Wednesday, January 6, 2010

Feast of the Epiphany

Preached by the Rev. John Good at Christ Church Cathedral on Wednesday, January 6, 2010.

Let me begin by wondering why some discerning, non-Jewish sages made a significantly difficult journey to worship a toddler who had been identified by angels, shepherds, and at least two people in the Jerusalem Temple as the promised Jewish Messiah. The hope of a Messiah was peculiar to the Jews. It was not a hope of the Gentiles, which is what the Jews called all the other peoples around them. Why, then, did these gentiles, whom Matthew calls wise, drop everything when a strange star appeared and set out to find this Jewish Savior?

I think the answer is found in the yearning of all people of all cultures to find meaning, identity, and worth in an absurd world. Those longings have never been confined to any one group of people or to any one particular era. It is a universal urge that is manifest in the deep desire of all human beings to attach themselves to something much greater than themselves—a cause, an institution, a nation, or a religious faith that transcends the limits of their personal lives. Those are the kinds of things that give human beings a purpose beyond their own need for self-gratification so that they can know their place in the grand scheme of things, and feel they "amount to something in this world." What made the wise men wise was that they understood the universal need of human beings to answer the ultimate questions about meaning, identity, and worth in this life and consciously pondered the mysteries of the universe to find answers to them. When the Star of Bethlehem signaled another mystery unfolding before them, they followed it hoping to find more answers.

The years have not changed the longings of human beings. We want to know the deeper meanings that lie beneath the surface of this life as much as the wise men of old. We want to know that we amount to something because we have lived for something that transcends our selfish wants and needs—something that serves some eternal purpose. But where is our star? What sign do we have that will lead us to the source of meaning, identity, and worth?

Our star is right here, my friends, in this Cathedral. Here is where God’s salvation of meaning, identity and worth is proclaimed and where his gifts to us are celebrated. Here is where the good news is broadcast that God has entered our life and bought our freedom from slavery to sin with his own blood. Here is where we proclaim and celebrate God’s vindication of a life lived for others, justified by the resurarection of the crucified Jesus. Here is where we come to worship Jesus, as the wise men came to worship him so long ago, in gratitude that God has revealed to us, through the life of this human being, the mystery of love that makes the struggle of life worth the effort.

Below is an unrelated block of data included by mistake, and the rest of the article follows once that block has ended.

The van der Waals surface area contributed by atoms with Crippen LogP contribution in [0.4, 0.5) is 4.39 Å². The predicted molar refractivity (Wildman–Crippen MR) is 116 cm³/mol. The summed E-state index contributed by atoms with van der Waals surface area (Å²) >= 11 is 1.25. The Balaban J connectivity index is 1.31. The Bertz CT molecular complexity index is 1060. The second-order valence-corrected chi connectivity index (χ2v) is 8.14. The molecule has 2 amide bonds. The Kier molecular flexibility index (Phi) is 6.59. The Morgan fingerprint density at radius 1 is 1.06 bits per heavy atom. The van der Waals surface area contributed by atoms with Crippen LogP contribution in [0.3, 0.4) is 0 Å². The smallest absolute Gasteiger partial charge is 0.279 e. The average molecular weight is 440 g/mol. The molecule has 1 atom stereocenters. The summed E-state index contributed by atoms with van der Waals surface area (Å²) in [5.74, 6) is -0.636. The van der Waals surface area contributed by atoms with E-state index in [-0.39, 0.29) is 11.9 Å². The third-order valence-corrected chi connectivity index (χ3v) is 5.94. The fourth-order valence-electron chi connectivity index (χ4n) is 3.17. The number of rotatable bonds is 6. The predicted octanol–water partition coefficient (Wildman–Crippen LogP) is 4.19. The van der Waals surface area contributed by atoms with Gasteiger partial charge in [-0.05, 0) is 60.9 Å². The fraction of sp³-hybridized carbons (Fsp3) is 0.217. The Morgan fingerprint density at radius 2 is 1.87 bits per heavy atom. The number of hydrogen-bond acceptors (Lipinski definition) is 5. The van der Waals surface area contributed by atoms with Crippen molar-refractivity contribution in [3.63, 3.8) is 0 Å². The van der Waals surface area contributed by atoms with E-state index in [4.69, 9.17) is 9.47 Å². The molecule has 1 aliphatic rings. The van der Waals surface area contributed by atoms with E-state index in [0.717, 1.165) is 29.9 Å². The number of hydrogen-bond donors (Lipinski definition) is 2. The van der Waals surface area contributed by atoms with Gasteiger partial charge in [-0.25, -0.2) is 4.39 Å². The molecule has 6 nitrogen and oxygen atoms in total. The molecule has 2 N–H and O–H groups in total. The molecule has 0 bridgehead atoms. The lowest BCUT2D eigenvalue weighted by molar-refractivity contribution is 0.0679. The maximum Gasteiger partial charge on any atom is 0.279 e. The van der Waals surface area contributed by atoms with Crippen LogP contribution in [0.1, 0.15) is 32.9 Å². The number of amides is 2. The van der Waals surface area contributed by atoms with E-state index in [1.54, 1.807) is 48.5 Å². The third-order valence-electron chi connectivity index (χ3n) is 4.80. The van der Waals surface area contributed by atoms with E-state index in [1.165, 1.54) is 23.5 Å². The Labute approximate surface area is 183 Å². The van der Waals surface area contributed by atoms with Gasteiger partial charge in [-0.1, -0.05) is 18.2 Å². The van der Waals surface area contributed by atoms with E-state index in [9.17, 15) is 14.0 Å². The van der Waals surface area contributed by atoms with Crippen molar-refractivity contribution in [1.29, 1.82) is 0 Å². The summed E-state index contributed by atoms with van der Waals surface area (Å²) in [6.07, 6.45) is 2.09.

We who gather week after week in this place have found our star. But for every one of us there are four or five or even a dozen others who do not know that the Church is the wise man’s and the wise woman’s star of today. Remember that not all the gentile sages who saw the star of Jesus recognized it for what it was. So again, in our own day, there are millions upon millions in our own country who do not recognize the Church as the star that can lead all people to the mystery that will satisfy their deepest longings.

Yet those very same millions who do not see the church as a star still yearn for the mystery that gives meaning, identity, and worth to individual human lives. Our star can become their star if our star’s light shines brighter than the tinsel stars of the secular world that compete for followers in our earthly galaxy. If each of us takes it upon ourselves to be a missionary of the Messiah where we live, work, and play, showing our love in concrete ways to everyone we encounter as our Messiah showed his, our star will shine more brightly than the others. People who do not love others, and especially people who do not love themselves, will wonder what we are up to when we love them. They might even ask us why we do that. If they do, we can point to the star that led us to discover meaning, identity, and worth in life, and invite them to come with us to see the Messiah to which our star led us.

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